Corporate environmental, social and governance (ESG) considerations are increasingly important to organizations and investor decision-making. Investors often say the availability and quality of ESG disclosures are insufficient to base investment decisions on.
Responding to this and the supply of information by organizations, many countries are initiating mandatory ESG disclosure regulations to force organizations to adequately disclose the right information through financial disclosures or standalone reports. The main aim is to enhance the supply of information.
Common law countries tend to enact disclosure regulations more because organization-level ESG performance is generally higher. However, the gap between the supply of and demand for ESG information is possibly larger in these countries, suggesting a greater need for mandating disclosure.
The two largest emitters of greenhouse gases (GHGs) – the US and China – are taking initial steps to update national corporate reporting regimes.
In the US, the Securities and Exchange Commission wants public comments on climate change and ESG disclosure. Focus is on key issues, including quantifying climate risks, sector-specific disclosure and enforcement.
The Biden administration is aiming to align US emissions with the Paris Agreement and will work to reduce GHG emissions by 50–52% from 2005 levels by 2030. The administration also wants to phase out the overseas financing of fossil-fuel projects and shift to renewable energy infrastructure.
Meanwhile, the China Securities Regulatory Commission (CSRC) is revising rules for listed companies’ periodic reports. The CSRC has issued a consultation on the reporting rules, updating the chapter on corporate governance, environment and social responsibility, which sets a foundation of mandatory ESG disclosure for Chinese listed companies.
The National Association of Financial Market Institutional Investors has launched a label for sustainability-linked bonds based on the International Capital Market Association’s principles to further support the low-carbon transition of traditional, high-emission industries, such as coal, iron and steel, as well as China’s neutrality goals.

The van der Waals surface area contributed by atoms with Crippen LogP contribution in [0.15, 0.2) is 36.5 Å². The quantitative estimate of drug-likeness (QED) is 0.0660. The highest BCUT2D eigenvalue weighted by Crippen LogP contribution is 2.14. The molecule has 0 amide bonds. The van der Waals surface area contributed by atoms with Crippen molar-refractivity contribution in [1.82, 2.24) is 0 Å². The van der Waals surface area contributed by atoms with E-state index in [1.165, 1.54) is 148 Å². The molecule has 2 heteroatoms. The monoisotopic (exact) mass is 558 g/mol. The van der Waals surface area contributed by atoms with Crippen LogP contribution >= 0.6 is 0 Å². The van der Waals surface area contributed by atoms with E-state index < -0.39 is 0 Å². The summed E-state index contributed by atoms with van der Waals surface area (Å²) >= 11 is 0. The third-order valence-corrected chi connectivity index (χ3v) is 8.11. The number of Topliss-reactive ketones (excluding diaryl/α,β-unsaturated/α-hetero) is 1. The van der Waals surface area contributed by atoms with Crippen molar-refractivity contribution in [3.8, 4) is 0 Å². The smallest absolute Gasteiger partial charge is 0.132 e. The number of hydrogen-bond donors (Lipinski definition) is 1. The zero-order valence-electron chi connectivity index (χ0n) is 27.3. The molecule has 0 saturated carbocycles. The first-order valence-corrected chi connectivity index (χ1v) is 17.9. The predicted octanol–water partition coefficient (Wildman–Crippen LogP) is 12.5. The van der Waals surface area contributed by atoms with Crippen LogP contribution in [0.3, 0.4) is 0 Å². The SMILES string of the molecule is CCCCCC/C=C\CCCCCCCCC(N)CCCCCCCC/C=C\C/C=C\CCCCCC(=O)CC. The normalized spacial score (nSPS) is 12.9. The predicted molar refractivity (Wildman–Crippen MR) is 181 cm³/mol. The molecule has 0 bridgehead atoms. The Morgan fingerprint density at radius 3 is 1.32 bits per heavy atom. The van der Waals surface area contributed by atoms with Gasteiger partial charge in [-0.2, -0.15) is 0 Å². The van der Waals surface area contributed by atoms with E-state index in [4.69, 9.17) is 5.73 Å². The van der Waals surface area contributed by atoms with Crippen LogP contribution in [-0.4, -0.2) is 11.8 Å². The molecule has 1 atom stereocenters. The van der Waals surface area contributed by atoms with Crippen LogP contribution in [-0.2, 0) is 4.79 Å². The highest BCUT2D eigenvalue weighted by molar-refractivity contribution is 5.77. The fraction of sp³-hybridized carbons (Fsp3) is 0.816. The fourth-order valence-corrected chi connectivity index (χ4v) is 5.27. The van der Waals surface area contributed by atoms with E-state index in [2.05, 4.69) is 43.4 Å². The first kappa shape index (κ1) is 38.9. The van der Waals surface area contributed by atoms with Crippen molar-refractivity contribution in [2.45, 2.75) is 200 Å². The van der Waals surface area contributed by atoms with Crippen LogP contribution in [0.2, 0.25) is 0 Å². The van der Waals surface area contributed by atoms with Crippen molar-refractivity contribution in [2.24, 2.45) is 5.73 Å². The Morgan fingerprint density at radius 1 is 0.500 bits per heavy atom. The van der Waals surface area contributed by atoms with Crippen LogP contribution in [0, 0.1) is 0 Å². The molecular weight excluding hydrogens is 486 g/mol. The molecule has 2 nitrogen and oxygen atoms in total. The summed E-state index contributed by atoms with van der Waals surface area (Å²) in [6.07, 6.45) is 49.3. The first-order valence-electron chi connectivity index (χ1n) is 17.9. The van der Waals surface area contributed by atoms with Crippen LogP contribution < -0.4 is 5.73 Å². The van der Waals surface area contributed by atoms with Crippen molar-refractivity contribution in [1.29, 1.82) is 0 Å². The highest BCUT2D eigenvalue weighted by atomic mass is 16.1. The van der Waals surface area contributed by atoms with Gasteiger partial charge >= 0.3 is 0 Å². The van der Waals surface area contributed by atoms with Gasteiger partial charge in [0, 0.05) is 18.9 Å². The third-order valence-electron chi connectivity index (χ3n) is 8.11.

China’s new Administration of Central Budgetary Investment for Pollution Control, Energy Saving and Carbon Emission Reduction Projects aims to improve central budget efficiency and mobilize social capital to aid pollution control, energy-saving and carbon-reduction project investments.
Alongside, the country’s Ministry of Ecology and Environment has three management rules for registration, trading and settlement work for the national carbon emissions trading scheme. Before officially launching the national registration and trading institutions, Hubei Carbon Emission Rights Trading Center is expected to undertake the registration work while Shanghai Environmental Energy Exchange is set to handle the trading business.
China also has a Notice on Wind and Photovoltaic Power Development and Construction Plan 2021. The National Energy Administration aims to increase wind and photovoltaic power in the total national electricity consumption to around 11% in 2021. This will gradually increase so non-fossil energy consumption hits 20% in 2025.
The European Supervisory Authorities have drafted Regulatory Technical Standards that provide clarity to investors preparing for disclosures against taxonomy under the Sustainable Finance Disclosure Regulation (SFDR).
The European Commission has been consulting on the Delegated Act that will determine the taxonomy disclosure requirements for a range of financial market participants and non-financial undertakings.
The Principles for Responsible Investment has also published an investor sign-on letter on Country-by-Country Reporting (CbCR). Thirty-five signatories, representing USD 5.6tn in AUM, and two supporting organizations wrote to the EU to ensure that upcoming regulations meet objectives and provide granular data for a full assessment of tax risks and opportunities.
The Department for Work and Pensions wants to find out if pension scheme trustees have sufficiently robust policies and practices on social factors and how the UK Government can support them.
Ahead of COP26 in Scotland in November, a committee has been seeking views on how the Government’s approach to the pension scheme can inform and be informed by stewardship approaches taken internationally.
The Department for Business, Energy and Industrial Strategy is consulting on transforming the UK’s audit, corporate reporting and governance systems after the Financial Reporting Council’s independent review. The consultation runs until July 8 (2021).
Each country or region is tackling the issue in its own way. But as many organizations push for mandatory ESG and climate disclosure, more investors want global convergence for ease and transparency.
Sustainability disclosure is vital to any company wishing to develop and demonstrate its green or community-oriented credentials.
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